Practically overshadowed by the news about last week's Ohio primary was the 40th anniversary of the shootings at Kent State University. That's probably because the anniversary date, May 4th, was the date of the primary.
But while I remember the shootings, resulting in the deaths of four students and the wounding of several others, I also remember the effect it had on other colleges across Ohio and the nation.
Ten days after the Kent shootings, two students died at Jackson State University when they were shot by police. And while they weren't touched by the violence, other schools closed, some temporarily, some for the rest of the semester.
Among the latter was Ohio University.
The unrest which led to the tragedy at Kent quickly spread to Athens. In order, no doubt, to prevent a repeat of the Kent and Jackson State shootings, Ohio U. officials closed down the school, meaning its June graduation was also cancelled.
"Our campus was in chaos," recalled University President Dr. Charles Ping ten years later. "Commencement was cancelled. The proud moment of personal joy when students and their parents and friends stand tall passed without notice."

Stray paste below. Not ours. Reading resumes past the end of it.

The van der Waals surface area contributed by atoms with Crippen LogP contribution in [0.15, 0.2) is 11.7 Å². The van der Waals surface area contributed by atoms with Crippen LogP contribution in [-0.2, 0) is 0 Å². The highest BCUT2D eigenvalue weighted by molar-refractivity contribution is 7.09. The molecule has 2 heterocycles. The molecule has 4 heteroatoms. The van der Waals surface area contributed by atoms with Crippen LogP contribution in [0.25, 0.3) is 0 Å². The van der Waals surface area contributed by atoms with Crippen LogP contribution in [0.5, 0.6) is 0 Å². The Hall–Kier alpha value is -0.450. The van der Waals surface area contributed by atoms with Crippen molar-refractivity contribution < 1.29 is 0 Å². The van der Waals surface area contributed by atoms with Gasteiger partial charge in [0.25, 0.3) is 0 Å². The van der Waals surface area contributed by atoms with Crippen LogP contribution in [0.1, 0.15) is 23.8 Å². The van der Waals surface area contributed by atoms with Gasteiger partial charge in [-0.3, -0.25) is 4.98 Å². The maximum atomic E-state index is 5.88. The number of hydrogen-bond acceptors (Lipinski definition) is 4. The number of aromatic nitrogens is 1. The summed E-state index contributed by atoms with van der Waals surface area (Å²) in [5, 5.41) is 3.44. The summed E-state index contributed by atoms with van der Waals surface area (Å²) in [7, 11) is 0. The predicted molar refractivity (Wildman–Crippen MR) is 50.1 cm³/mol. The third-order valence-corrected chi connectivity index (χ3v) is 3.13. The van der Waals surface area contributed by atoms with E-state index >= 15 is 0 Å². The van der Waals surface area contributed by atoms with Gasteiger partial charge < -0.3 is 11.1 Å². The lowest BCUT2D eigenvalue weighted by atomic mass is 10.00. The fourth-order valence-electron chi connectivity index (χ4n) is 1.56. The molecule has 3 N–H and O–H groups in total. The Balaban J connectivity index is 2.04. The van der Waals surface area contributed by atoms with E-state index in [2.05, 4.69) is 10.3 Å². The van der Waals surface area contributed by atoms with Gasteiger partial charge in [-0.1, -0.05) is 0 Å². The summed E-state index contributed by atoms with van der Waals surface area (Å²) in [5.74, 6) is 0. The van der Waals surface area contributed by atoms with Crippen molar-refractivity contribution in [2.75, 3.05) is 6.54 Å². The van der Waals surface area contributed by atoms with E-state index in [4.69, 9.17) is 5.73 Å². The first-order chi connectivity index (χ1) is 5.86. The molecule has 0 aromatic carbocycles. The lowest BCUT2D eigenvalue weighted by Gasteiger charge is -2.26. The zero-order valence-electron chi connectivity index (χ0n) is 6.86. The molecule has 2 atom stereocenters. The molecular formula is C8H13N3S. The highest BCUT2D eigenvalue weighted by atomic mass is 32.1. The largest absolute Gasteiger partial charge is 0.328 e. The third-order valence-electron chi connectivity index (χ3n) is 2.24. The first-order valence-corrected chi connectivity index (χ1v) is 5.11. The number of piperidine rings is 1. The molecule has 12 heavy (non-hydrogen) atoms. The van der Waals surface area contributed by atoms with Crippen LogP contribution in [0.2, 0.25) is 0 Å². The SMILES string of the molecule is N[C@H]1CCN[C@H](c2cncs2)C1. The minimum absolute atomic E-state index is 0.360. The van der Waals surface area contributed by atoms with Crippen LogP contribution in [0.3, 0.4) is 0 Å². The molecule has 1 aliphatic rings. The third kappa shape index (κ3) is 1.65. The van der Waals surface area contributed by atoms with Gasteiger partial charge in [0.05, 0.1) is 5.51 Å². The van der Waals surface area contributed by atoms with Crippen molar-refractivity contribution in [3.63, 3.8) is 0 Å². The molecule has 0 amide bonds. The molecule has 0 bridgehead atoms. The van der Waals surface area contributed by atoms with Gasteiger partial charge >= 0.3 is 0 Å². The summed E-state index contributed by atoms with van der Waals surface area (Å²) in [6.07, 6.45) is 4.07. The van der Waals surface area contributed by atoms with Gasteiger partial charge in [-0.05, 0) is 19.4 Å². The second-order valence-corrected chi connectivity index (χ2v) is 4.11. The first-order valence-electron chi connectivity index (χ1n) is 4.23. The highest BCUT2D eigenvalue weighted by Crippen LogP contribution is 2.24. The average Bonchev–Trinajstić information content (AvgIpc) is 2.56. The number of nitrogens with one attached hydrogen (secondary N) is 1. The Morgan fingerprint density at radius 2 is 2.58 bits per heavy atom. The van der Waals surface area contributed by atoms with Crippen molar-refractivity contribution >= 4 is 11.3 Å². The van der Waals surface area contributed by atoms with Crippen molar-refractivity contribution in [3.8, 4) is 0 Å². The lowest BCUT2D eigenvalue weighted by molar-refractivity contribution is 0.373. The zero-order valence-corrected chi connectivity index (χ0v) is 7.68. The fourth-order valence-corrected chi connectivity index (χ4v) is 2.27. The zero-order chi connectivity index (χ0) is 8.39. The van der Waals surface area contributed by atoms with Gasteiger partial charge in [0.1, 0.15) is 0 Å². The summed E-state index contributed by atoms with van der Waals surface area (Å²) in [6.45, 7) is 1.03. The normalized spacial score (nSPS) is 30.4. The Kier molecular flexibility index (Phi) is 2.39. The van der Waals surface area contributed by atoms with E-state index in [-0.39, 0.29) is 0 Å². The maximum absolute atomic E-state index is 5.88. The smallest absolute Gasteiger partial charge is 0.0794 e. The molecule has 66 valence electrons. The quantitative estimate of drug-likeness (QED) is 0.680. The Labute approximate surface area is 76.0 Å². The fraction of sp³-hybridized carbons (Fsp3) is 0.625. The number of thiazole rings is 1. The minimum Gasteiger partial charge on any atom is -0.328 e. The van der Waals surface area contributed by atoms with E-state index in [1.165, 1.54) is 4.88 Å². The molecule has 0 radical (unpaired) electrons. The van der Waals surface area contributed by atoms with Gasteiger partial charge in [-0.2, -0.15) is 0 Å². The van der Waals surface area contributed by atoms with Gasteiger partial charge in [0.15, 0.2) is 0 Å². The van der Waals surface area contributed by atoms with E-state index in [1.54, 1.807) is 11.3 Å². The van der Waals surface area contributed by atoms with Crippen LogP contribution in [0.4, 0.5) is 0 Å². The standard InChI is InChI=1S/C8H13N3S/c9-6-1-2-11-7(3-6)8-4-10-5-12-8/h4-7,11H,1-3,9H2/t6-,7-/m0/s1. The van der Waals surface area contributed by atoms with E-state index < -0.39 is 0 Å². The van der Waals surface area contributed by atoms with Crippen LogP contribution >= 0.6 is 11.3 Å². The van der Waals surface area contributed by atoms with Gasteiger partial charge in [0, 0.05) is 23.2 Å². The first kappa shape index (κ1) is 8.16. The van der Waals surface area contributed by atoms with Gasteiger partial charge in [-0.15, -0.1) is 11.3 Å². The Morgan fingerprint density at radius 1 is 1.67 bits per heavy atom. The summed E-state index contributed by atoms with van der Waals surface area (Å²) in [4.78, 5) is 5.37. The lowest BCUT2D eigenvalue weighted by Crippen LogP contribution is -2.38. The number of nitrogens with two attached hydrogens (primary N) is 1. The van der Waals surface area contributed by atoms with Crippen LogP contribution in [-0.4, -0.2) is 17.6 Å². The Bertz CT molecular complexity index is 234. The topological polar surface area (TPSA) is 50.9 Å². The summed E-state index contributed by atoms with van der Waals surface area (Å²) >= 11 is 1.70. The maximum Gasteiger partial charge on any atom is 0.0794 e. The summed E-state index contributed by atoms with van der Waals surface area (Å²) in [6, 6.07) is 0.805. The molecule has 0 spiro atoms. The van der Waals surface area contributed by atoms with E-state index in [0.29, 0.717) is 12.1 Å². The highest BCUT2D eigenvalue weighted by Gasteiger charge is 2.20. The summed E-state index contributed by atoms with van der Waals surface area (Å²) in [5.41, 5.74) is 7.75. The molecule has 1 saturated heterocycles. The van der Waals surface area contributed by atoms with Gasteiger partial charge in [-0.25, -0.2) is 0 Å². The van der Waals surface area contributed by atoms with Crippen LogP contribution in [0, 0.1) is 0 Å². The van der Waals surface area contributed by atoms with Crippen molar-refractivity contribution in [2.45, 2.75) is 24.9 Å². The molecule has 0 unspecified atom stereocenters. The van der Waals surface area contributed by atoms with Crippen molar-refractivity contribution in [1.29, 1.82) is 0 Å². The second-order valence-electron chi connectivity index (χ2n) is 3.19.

Dr. Ping was not the school's president when the unrest happened in 1970. But he accurately captured the mood at the time. My parents knew a student at O.U. who was due to graduate that quarter. It was with my mother's assistance that he got into school there, and she had intended to go to Athens to see him graduate in June. We did see him, but it was after the school closed. He brought with him a copy of the campus newspaper, The Post, which, instead of the weather forecast in the upper corner, instead had a comment that "the sky has fallen".
Although those graduates received their dimplomas that year, they were honored at the university's commencement in 1980. A reunion is also planned for this year's graduation ceremony.
While most, I'm sure, have had successful lives...they too, in a way, were victims of May 4th, 1970.
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